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VIC: Proposed Roadworthy Changes Meet Stiff Competition Photo:
 
 
TMR Team | Jul, 29 2013 | 1 Comment

New money-saving proposals by Victoria's road authority VicRoads have been slammed by the Victorian Automobile Chamber of Commerce (VACC) this week.

One of the options under consideration, expected to save motorists around $73 million each year, would allow owners of vehicles less than five years-old to sell without a roadworthy certificate.

Under the current system, Victorian motorists pay between $70 and $200 for a roadworthy inspection and certificate.

VACC Executive Director David Purchase has dismissed the plan as "nonsense". His concern is that this plan could potentially allow unsafe vehicles to be sold to the unwary, provide fewer consumer protections, and increase numbers of unsafe vehicles in use on the roads.

Mr Purchase said that the industry had not been consulted on the proposed changes, and dealers have been left in the dark on how the new system will affect their obligations under the Motor Car Traders Act and the Australian Consumer Law.

“From a consumer point of view, the roadworthy is an official procedure carried out by a Licensed Vehicle Tester (LVT), Mr Purchase said.

"Car buyers and sellers support the current process, because knowing a vehicle has been checked by a LVT prior to purchase and sold with a Roadworthy Certificate provides peace of mind for all parties."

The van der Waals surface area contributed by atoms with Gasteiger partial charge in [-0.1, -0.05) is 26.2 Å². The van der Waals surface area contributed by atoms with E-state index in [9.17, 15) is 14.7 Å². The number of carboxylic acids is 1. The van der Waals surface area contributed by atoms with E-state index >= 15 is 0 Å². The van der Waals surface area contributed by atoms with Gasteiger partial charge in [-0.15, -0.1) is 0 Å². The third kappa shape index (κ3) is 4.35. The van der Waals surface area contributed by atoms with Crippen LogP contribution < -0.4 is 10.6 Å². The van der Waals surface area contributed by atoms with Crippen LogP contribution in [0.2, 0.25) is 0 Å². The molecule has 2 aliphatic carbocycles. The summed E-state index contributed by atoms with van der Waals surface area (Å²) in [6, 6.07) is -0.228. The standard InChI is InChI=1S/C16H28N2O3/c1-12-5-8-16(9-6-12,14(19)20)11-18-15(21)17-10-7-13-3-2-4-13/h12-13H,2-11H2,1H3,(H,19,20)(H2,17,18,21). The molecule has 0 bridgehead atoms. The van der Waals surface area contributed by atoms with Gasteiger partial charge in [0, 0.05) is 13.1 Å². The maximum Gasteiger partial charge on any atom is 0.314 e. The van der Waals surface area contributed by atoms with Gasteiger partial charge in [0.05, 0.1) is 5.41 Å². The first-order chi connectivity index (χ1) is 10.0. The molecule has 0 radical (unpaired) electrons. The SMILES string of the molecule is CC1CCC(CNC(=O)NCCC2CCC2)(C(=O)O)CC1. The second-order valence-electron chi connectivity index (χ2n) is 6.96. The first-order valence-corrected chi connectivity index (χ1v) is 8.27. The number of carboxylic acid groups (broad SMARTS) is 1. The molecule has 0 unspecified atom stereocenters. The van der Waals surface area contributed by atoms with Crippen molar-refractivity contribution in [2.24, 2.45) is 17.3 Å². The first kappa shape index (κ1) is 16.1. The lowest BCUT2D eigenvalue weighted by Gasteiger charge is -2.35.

He said that, under the current system, vehicles sold with a Roadworthy Certificate are considered safe vehicles. Without this requirement, buyers have little assurance.

"Apart from VACC’s voluntary check of a vehicle’s critical safety features during a service, the roadworthy inspection on transfer is one of the few opportunities to check the condition of the vehicle," Mr Purchase said.

For now, VicRoads has confirmed it is studying three options for streamlining the roadworthy system, with a view to cutting costs.

The first option centres on vehicles under five years-old, while the second option cuts the limit to three years.

The third option, likely to be the most popular, would see vehicles unde three years-old put through a shorter and more affordable test.

Victorian State Treasurer Michael O'Brien has confirmed that the proposal does not extend to hire vehicles, buses or taxis, which would still undergo annual tests.

 
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